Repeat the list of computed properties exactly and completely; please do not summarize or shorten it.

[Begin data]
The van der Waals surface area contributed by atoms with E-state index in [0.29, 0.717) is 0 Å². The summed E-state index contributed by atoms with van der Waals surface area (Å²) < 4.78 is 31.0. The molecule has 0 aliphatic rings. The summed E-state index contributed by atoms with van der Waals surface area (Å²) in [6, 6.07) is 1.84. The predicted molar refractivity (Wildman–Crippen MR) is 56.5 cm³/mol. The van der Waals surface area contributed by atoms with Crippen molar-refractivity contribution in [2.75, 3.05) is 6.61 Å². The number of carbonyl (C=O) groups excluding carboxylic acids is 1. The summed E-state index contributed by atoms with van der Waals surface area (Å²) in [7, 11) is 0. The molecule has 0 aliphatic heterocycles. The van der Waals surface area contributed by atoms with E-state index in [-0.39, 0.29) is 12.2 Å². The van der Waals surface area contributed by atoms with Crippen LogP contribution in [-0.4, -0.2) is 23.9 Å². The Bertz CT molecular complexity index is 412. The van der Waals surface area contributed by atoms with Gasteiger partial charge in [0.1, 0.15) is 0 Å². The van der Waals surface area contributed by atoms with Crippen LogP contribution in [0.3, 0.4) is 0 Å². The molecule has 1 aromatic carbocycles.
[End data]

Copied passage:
The van der Waals surface area contributed by atoms with E-state index in [0.29, 0.717) is 0 Å². The summed E-state index contributed by atoms with van der Waals surface area (Å²) < 4.78 is 31.0. The molecule has 0 aliphatic rings. The summed E-state index contributed by atoms with van der Waals surface area (Å²) in [6, 6.07) is 1.84. The predicted molar refractivity (Wildman–Crippen MR) is 56.5 cm³/mol. The van der Waals surface area contributed by atoms with Crippen molar-refractivity contribution in [2.75, 3.05) is 6.61 Å². The number of carbonyl (C=O) groups excluding carboxylic acids is 1. The summed E-state index contributed by atoms with van der Waals surface area (Å²) in [7, 11) is 0. The molecule has 0 aliphatic heterocycles. The van der Waals surface area contributed by atoms with E-state index in [-0.39, 0.29) is 12.2 Å². The van der Waals surface area contributed by atoms with Crippen LogP contribution in [-0.4, -0.2) is 23.9 Å². The Bertz CT molecular complexity index is 412. The van der Waals surface area contributed by atoms with Gasteiger partial charge in [0.1, 0.15) is 0 Å². The van der Waals surface area contributed by atoms with Crippen LogP contribution in [0.3, 0.4) is 0 Å². The molecule has 1 aromatic carbocycles.